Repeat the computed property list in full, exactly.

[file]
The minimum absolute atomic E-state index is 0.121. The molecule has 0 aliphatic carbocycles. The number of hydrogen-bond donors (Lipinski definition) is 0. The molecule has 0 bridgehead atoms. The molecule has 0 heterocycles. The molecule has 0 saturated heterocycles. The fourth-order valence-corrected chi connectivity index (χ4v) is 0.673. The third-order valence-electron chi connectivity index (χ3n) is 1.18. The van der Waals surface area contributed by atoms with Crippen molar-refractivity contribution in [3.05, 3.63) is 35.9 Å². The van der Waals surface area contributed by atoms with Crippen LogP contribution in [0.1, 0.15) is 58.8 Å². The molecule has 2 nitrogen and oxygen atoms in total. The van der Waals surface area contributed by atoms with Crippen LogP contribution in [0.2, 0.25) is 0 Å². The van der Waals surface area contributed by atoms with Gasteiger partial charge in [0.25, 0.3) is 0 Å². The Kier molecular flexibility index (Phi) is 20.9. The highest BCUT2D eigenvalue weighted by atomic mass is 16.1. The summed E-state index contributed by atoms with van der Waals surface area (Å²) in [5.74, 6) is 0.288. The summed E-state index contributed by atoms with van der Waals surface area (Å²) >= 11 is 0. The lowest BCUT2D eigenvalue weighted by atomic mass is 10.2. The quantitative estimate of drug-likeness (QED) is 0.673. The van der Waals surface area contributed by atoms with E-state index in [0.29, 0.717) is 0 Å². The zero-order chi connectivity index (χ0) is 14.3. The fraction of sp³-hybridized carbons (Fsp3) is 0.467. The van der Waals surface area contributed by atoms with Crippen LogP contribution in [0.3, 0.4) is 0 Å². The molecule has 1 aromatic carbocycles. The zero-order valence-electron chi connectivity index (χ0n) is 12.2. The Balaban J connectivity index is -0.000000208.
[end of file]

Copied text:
The minimum absolute atomic E-state index is 0.121. The molecule has 0 aliphatic carbocycles. The number of hydrogen-bond donors (Lipinski definition) is 0. The molecule has 0 bridgehead atoms. The molecule has 0 heterocycles. The molecule has 0 saturated heterocycles. The fourth-order valence-corrected chi connectivity index (χ4v) is 0.673. The third-order valence-electron chi connectivity index (χ3n) is 1.18. The van der Waals surface area contributed by atoms with Crippen molar-refractivity contribution in [3.05, 3.63) is 35.9 Å². The van der Waals surface area contributed by atoms with Crippen LogP contribution in [0.1, 0.15) is 58.8 Å². The molecule has 2 nitrogen and oxygen atoms in total. The van der Waals surface area contributed by atoms with Crippen LogP contribution in [0.2, 0.25) is 0 Å². The van der Waals surface area contributed by atoms with Gasteiger partial charge in [0.25, 0.3) is 0 Å². The Kier molecular flexibility index (Phi) is 20.9. The highest BCUT2D eigenvalue weighted by atomic mass is 16.1. The summed E-state index contributed by atoms with van der Waals surface area (Å²) in [5.74, 6) is 0.288. The summed E-state index contributed by atoms with van der Waals surface area (Å²) >= 11 is 0. The lowest BCUT2D eigenvalue weighted by atomic mass is 10.2. The quantitative estimate of drug-likeness (QED) is 0.673. The van der Waals surface area contributed by atoms with E-state index in [0.29, 0.717) is 0 Å². The zero-order chi connectivity index (χ0) is 14.3. The fraction of sp³-hybridized carbons (Fsp3) is 0.467. The van der Waals surface area contributed by atoms with Crippen LogP contribution in [0.3, 0.4) is 0 Å². The molecule has 1 aromatic carbocycles. The zero-order valence-electron chi connectivity index (χ0n) is 12.2. The Balaban J connectivity index is -0.000000208.